Students question residence hall guest policy enforcement

Media Credit: Grace Hromin | Senior Photo Editor

Officials said they may adjust the stringency of the guest policy depending on the severity of the pandemic.

Officials said they plan to enforce the University’s new residence hall guest policy, but students are expecting that a trend of residents bypassing restrictions could continue this fall.

The University updated the COVID-19 related guest policy last month, prohibiting off-campus students from visiting residence halls and limiting visiting hours for on-campus students to between 7 a.m. and 11 p.m. In nearly 10 interviews, students said they don’t think the University is fully enforcing the guest rules, leaving room for residents to violate the policy.

Stewart Robinette, the assistant dean of students, said staff with the Division for Student Affairs and Campus Living and Residential Education can refer students to the Office of Student Rights and Responsibilities for guest policy violations, some of which have been reported by students. He said SRR penalized about 50 students for guest violations last year, with consequences ranging from warnings to removal from residence halls.

“We can monitor building activity through tap readers and lobby cameras,” Robinette said in an email. “DSA staff and Community Coordinators may also see comings and goings of students as part of their daily interactions with residents of their building and observe people who are not residents of that building.”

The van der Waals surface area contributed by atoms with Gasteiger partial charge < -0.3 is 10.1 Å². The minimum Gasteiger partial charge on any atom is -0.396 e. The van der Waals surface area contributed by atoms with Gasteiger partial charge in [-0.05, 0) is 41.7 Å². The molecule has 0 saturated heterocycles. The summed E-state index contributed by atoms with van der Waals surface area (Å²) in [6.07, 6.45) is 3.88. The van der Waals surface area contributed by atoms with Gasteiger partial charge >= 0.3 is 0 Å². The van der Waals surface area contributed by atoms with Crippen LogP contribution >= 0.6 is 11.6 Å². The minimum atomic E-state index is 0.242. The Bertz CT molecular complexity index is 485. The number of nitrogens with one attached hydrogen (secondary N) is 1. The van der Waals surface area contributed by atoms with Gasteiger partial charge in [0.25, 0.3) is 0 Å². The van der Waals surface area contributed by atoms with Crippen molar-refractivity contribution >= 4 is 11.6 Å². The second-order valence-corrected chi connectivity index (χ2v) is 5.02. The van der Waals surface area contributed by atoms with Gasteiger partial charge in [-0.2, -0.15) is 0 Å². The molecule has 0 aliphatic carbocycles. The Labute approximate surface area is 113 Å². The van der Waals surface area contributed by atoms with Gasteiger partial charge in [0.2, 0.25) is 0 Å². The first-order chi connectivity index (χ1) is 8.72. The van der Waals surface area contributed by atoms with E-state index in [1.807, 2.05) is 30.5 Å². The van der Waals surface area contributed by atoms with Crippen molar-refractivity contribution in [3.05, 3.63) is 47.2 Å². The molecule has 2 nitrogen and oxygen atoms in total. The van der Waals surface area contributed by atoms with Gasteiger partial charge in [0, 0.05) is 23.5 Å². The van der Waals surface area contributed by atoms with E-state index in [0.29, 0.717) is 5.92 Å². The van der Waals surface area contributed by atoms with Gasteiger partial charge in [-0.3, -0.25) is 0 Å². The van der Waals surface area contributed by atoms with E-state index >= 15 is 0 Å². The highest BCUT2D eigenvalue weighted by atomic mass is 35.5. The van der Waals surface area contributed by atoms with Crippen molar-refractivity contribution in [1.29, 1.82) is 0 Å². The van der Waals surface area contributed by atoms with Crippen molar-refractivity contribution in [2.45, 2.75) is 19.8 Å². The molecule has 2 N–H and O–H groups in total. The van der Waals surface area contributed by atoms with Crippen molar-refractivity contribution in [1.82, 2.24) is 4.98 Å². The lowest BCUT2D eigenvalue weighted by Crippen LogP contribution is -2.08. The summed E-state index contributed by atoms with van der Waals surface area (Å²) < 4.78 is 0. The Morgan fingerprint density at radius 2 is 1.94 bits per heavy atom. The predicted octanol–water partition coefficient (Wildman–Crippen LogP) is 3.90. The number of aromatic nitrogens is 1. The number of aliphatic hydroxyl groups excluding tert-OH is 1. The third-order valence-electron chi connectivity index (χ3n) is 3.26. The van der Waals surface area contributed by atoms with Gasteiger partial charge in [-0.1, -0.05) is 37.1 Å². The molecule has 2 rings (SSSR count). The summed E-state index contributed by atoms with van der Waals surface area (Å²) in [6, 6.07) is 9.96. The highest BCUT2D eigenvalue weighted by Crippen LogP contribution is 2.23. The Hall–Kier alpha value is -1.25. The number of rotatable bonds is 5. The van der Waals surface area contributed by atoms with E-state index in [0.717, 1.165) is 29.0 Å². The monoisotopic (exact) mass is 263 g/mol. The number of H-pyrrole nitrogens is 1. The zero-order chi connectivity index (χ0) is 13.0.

Robinette said officials may adjust the stringency of the guest policy depending on the severity of the pandemic, but officials may still need to create stricter rules if violations continue.

“Unfortunately, if a significant number of students fail to follow the guest policies, that may mean that more stringent and more easily enforceable policies will have to be put in place,” Robinette said. “It is our hope that this year’s residential students take this policy seriously.”

Officials loosened campus coronavirus restrictions in July when they allowed off-campus students who were part of the on-campus cohort – students who were subject to vaccine requirements, weekly testing and symptom monitoring – to visit people in residence halls. Officials reversed course with last month’s announcement that barred off-campus students from residence halls.

This is the fifth iteration of the guest policy since the beginning of the pandemic — officials initially banned all guests until March, when residents could host one other resident from their hall as a guest. The rules were loosened further in May when officials allowed on-campus students to visit other residence halls, and again in July when officials granted some off-campus students access to rooms.

A page on the CLRE website displays an outdated guest policy from July 2020, stating that all guests – including those living on campus – are banned from residence halls. The correct policy is available on the CLRE’s main page, but there is no section that displays potential consequences for violations.